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Tom Ferrick Jr. |
Real Reparation Must Dig Deeper
By Tom Ferrick Jr. - Philadelphia Inquirer Columnist
Sunday, October 9, 2005
The cardinal is sorry. Only this time he is really, really sorry.
Thus reads the new missive from Cardinal Justin Rigali to Roman Catholic
faithful about the priest sex-abuse scandal in Philadelphia.
Writing from Rome, where he is attending a Vatican synod, the cardinal
issued his second pastoral letter in recent weeks on the topic. The new
letter has a more contrite tone than his first one, issued the day a Philadelphia
grand jury presented its report on the abuse scandal.
In the first letter, Rigali apologized to the victims while rejecting
the grand jury's finding that there was a cover-up by the archdiocese.
At the same time, archdiocesan lawyers lambasted the report as vile, biased
That good-cop/bad-cop routine offended most Catholics, who let their
parish priests and church officials know it.
Hence, this new letter from Rigali, dated Oct. 4, which turns up the
contrition dial considerably.
The cardinal writes: "Our Archdiocese has been humbled by sins and
failings which have scarred the lives of many young people and have deeply
pained and scandalized the faithful."
He goes on to "seek renewed forgiveness for the evil committed by
these priests as well as for harm resulting from mistakes and errors of
judgment made in the handling of these matters by anyone in administration."
This is reparation?
Finally, he declares this "a time for reparation and renewal."
"Reparation," the cardinal writes, "acknowledges that
evil has been committed. ..."
Renewal means that we must renew our "commitment to greater holiness
and integrity of life, which involves absolute respect for others and
observance of all God's commandments."
Therefore, the cardinal declares, he is directing every parish in the
archdiocese to celebrate a holy hour each week, in the presence of the
Blessed Sacrament, where we can pray for reparation and renewal.
So much for the verbatim quotes; let's move to the exegesis.
The tone is certainly somber, but is the cardinal saying anything that
is much different from before? He now says "mistakes and errors of
judgment" were made by higher-ups. The grand jury had a different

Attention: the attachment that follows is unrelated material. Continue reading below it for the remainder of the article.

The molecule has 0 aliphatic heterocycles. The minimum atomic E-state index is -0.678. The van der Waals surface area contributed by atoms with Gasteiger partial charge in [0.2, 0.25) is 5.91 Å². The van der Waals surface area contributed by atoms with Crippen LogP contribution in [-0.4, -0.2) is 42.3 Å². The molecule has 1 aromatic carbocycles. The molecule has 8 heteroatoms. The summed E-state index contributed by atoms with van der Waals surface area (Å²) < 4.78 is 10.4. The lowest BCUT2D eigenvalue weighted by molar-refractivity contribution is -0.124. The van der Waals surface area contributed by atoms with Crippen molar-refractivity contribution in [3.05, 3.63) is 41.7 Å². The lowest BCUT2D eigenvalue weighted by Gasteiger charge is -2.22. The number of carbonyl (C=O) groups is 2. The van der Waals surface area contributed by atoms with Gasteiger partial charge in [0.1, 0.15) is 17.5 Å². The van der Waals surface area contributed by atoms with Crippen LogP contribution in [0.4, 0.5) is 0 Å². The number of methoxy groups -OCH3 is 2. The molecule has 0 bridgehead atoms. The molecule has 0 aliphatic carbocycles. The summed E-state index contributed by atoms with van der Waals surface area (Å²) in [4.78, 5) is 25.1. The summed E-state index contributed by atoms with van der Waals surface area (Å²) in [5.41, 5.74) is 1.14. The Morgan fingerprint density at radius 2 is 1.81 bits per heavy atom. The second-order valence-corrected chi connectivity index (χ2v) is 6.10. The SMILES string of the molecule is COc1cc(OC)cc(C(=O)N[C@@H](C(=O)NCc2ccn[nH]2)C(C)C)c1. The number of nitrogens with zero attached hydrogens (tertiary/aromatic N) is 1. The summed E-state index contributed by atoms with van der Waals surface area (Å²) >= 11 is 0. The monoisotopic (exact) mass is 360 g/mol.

tag for it: a cover-up that involved hiding cases and shuffling offenders
from assignment to assignment.
He calls for reparations, but he seems to consider prayers as reparations
- a sort of spiritual "I'm sorry" bouquet. My dictionary defines
reparations as "something done or given as amends or satisfaction;
the payment of damages."
I am not one to belittle the power of prayer, nor the calling of holy
But something more concrete is needed if the archdiocese really wants
to expiate its sins or, if you prefer, its "mistakes and errors of
Here are three ideas:
One. The archdiocese could announce public support for the changes in
law urged by the grand jury, especially the one that calls for a longer
statute of limitations for sexual abuse cases. None of the 63 priests
identified in the report as known abusers could be indicted because of
the current, limited statute.
Two. It could waive its immunity from civil suits from victims that it
enjoys because of the similar statutes of limitations and enter into negotiations
over monetary reparations. I should mention here that the Boston Archdiocese
did exactly that to answer its own priest-abuse scandal.
Three. A suggestion advanced by the Rev. Paul Morrissey, an Augustinian
priest stationed at St. Augustine Church: creation of a truth and reconciliation
commission, along the lines of the one created in post-apartheid South
Africa to publicly air this issue. Offender priests could testify, victims
could testify, so could members of the hierarchy. The commission would
have the power to offer reparations.
One final thing: Just because we are the cardinal's flock doesn't mean
we have to be sheep.
Pray if you will, but also demand action from the church.
Contact columnist Tom Ferrick at 215-854-2714 or email@example.com.
Read his recent work at http://go.philly.com/ferrick.